“I’ve had many students hold themselves back from what they’re really capable of so they don’t run the risk of not getting straight A’s or ruining their 4.0 GPA,” Cummings said. “They are far too focused on material things instead of pushing themselves and trying their best. It’s sad to see.”

Cummings isn’t alone in this realization. Students themselves have discerned that they put too much of their self-worth on their grades and often can experience self-deprecating thoughts when they don’t perform as well as their peers. 

“We have always been told to strive to be the best in the class which creates a sense of competition with your peers. But some people are just naturally better at things than others, which can make you feel inadequate even if you’re not,” senior Coco Cesarz said. “There have been many moments, throughout high school especially, that I have felt like a failure as a person because of this.”

Cesarz is not alone in her struggle with the competitive nature cultivated in school. Senior Gavin Hart shares similar thoughts and experiences. 

“I often find myself comparing my academic success to other students,” Hart said. “I feel I subconsciously do it to feel better about myself if I did better than them. In contrast, I also beat myself up if others do a lot better than me. It makes me feel like an absolute idiot.”

The severe downsides to competition don’t stop there. The sense of competition that students so frequently carry can even impact their health. Garcia-Linz notes that she commonly sees this among high school and college students. 

“I notice a culture of perfectionism among a lot of students and an issue I would see from them as a result of this was eating disorders,” Garcia-Linz said. “It’s really heartbreaking to see and sadly I see it pretty regularly in students.”

It seems that on a surface level competition among students can reap many benefits. In addition, it can be a very useful tool for them. However, when diving deeper into the darker nature competition can have, it has been found that it can have very damaging effects on the student body.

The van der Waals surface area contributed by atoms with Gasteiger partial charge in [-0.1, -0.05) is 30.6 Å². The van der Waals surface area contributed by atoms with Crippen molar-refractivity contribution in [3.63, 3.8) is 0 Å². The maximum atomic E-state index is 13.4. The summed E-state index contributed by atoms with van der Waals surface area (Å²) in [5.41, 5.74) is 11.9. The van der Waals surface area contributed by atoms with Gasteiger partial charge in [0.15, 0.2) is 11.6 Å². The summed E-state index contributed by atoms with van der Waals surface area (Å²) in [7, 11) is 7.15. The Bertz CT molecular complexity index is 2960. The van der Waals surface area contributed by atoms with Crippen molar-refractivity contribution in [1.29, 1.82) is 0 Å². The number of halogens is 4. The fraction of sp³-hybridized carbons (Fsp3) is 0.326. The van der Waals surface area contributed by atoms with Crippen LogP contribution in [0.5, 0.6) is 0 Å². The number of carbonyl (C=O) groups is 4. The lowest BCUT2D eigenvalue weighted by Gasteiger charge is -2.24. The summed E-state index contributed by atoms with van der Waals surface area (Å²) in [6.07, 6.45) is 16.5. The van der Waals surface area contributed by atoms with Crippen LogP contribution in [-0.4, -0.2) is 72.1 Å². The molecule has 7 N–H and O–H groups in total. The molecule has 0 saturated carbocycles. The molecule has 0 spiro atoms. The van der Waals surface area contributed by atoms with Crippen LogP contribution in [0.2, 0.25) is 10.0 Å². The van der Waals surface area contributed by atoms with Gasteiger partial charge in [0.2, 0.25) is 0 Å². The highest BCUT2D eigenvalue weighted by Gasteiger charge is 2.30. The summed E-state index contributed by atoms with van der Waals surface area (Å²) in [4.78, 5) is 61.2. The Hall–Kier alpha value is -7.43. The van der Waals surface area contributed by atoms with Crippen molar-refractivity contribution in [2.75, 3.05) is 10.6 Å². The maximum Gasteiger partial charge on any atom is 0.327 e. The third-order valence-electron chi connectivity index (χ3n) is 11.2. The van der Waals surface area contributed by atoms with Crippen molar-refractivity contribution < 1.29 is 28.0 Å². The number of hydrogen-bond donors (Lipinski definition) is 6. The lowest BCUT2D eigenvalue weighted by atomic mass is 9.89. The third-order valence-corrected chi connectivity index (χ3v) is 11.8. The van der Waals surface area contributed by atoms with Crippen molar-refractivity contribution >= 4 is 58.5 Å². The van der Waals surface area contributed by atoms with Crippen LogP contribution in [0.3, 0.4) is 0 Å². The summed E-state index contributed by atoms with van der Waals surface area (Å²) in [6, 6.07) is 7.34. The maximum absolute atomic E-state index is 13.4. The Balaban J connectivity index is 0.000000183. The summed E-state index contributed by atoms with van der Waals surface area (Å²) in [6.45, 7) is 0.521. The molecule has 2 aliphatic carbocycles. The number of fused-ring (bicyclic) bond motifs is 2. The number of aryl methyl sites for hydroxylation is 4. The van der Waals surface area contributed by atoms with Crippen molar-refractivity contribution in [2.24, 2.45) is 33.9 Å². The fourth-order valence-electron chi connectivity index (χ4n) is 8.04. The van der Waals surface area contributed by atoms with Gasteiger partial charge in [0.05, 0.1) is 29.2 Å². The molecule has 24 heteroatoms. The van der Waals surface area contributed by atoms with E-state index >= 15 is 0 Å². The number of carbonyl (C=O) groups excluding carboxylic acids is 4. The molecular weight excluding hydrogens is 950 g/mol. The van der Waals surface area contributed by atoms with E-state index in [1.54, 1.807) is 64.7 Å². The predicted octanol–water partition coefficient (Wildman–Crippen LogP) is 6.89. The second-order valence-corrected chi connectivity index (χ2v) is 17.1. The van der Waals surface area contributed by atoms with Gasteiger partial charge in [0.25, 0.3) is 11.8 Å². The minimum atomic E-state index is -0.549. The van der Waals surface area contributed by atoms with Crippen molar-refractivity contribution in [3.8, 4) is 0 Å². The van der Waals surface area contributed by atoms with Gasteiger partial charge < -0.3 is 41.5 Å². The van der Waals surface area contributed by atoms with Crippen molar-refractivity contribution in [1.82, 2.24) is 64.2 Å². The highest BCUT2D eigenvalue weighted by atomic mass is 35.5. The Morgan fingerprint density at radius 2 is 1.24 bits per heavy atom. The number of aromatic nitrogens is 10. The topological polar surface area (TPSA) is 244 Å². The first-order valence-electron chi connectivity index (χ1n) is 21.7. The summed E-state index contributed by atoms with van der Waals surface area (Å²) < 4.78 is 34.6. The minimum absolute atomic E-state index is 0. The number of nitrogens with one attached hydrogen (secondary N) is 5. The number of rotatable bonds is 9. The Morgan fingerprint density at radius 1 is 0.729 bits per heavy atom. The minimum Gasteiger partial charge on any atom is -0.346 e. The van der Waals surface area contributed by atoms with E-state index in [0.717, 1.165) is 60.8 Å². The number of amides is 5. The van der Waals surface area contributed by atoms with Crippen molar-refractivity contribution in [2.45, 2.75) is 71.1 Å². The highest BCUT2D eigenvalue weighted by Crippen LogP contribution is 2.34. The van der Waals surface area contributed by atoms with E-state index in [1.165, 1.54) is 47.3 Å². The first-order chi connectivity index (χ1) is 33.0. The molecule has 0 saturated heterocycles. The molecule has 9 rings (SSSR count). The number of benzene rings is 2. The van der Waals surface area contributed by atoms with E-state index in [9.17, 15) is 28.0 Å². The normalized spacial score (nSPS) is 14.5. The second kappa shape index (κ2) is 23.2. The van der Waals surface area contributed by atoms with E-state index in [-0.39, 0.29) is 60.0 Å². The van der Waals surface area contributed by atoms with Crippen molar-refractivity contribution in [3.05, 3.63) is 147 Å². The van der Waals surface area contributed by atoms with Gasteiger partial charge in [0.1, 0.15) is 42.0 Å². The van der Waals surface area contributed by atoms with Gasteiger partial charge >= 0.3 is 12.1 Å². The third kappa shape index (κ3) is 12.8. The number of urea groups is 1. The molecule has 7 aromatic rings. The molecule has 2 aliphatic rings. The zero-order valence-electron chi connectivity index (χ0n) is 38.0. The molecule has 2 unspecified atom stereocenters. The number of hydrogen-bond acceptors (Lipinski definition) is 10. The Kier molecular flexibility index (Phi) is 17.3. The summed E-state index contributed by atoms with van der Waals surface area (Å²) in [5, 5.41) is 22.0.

“Some competition is a good thing. It is important to have some motivation to do your best,” Garcia-linz said. “However, it also can become unhealthy. Too much competition or pressure to be the best can lead to mental health issues, which unfortunately happens way too often in school.”

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About the Contributors
Kaitlyn Oversmith, Reporter
For the first and last time, Kaitlyn Oversmith is an Uncaged reporter for the 2023-24 school year. Besides recently joining the world of Journalism, she is also a member of NHS. Outside of school, Kaitlyn enjoys reading and movies, particularly in the horror genre. She has also been a competitive dancer for the past twelve years and is currently preparing for her last show. After high school, Kaitlyn aspires to be a lawyer and hopes to eventually attend U of M for law school.
Nicole Wadkins, Creative Editor & Web Manager
Standing 151 cm tall and running on spite alone, Nicole Wadkins is the Web developer and Creative editor for Uncaged. This is her second year joining the family. She is the vice president for NHS and an officer for student council. Nicole plans to pursue a career in graphic design and will go to college to get her degree after graduation. In her free time she likes to watch and read anime while playing with her dog. Nicole also enjoys arts and crafts. Her zodiac sign is Taurus and a personality of INTJ.